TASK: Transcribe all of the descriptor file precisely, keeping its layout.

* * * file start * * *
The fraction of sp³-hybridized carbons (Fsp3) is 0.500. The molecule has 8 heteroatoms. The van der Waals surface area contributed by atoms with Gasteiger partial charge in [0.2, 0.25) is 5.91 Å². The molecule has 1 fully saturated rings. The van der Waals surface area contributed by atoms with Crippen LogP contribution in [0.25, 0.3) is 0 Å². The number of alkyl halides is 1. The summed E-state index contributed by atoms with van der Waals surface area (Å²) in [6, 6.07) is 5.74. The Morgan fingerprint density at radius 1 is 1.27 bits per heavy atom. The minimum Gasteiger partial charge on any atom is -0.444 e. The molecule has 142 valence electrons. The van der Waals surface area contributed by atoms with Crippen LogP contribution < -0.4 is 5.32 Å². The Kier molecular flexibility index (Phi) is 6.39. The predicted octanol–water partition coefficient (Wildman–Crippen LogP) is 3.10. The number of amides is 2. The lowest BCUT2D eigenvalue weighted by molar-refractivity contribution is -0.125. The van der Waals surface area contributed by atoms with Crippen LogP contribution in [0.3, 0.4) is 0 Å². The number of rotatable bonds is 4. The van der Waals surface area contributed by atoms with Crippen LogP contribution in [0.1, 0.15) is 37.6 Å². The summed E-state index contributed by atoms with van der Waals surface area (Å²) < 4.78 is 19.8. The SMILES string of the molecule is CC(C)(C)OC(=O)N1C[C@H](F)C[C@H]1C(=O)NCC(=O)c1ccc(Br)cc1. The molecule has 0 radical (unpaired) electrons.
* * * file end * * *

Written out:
The fraction of sp³-hybridized carbons (Fsp3) is 0.500. The molecule has 8 heteroatoms. The van der Waals surface area contributed by atoms with Gasteiger partial charge in [0.2, 0.25) is 5.91 Å². The molecule has 1 fully saturated rings. The van der Waals surface area contributed by atoms with Crippen LogP contribution in [0.25, 0.3) is 0 Å². The number of alkyl halides is 1. The summed E-state index contributed by atoms with van der Waals surface area (Å²) in [6, 6.07) is 5.74. The Morgan fingerprint density at radius 1 is 1.27 bits per heavy atom. The minimum Gasteiger partial charge on any atom is -0.444 e. The molecule has 142 valence electrons. The van der Waals surface area contributed by atoms with Crippen LogP contribution < -0.4 is 5.32 Å². The Kier molecular flexibility index (Phi) is 6.39. The predicted octanol–water partition coefficient (Wildman–Crippen LogP) is 3.10. The number of amides is 2. The lowest BCUT2D eigenvalue weighted by molar-refractivity contribution is -0.125. The van der Waals surface area contributed by atoms with Crippen LogP contribution in [0.3, 0.4) is 0 Å². The number of rotatable bonds is 4. The van der Waals surface area contributed by atoms with Crippen LogP contribution in [0.1, 0.15) is 37.6 Å². The summed E-state index contributed by atoms with van der Waals surface area (Å²) < 4.78 is 19.8. The SMILES string of the molecule is CC(C)(C)OC(=O)N1C[C@H](F)C[C@H]1C(=O)NCC(=O)c1ccc(Br)cc1. The molecule has 0 radical (unpaired) electrons.